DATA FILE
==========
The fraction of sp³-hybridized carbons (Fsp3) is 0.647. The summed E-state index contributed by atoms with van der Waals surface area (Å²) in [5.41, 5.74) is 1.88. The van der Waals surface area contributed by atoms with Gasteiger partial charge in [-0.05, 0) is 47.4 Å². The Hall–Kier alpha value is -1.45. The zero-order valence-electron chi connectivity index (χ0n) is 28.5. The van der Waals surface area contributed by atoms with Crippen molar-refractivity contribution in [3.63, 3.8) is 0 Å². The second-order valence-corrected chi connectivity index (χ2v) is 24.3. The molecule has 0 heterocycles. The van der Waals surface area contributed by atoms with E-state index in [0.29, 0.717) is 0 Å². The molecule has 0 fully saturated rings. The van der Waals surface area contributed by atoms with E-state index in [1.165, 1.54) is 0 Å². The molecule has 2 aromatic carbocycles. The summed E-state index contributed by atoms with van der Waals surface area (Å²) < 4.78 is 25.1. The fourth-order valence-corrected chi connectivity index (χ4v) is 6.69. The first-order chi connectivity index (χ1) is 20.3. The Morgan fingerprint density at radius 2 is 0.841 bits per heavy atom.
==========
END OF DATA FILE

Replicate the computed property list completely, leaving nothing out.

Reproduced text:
The fraction of sp³-hybridized carbons (Fsp3) is 0.647. The summed E-state index contributed by atoms with van der Waals surface area (Å²) in [5.41, 5.74) is 1.88. The van der Waals surface area contributed by atoms with Gasteiger partial charge in [-0.05, 0) is 47.4 Å². The Hall–Kier alpha value is -1.45. The zero-order valence-electron chi connectivity index (χ0n) is 28.5. The van der Waals surface area contributed by atoms with Crippen molar-refractivity contribution in [3.63, 3.8) is 0 Å². The second-order valence-corrected chi connectivity index (χ2v) is 24.3. The molecule has 0 heterocycles. The van der Waals surface area contributed by atoms with E-state index in [0.29, 0.717) is 0 Å². The molecule has 0 fully saturated rings. The van der Waals surface area contributed by atoms with E-state index in [1.165, 1.54) is 0 Å². The molecule has 2 aromatic carbocycles. The summed E-state index contributed by atoms with van der Waals surface area (Å²) < 4.78 is 25.1. The fourth-order valence-corrected chi connectivity index (χ4v) is 6.69. The first-order chi connectivity index (χ1) is 20.3. The Morgan fingerprint density at radius 2 is 0.841 bits per heavy atom.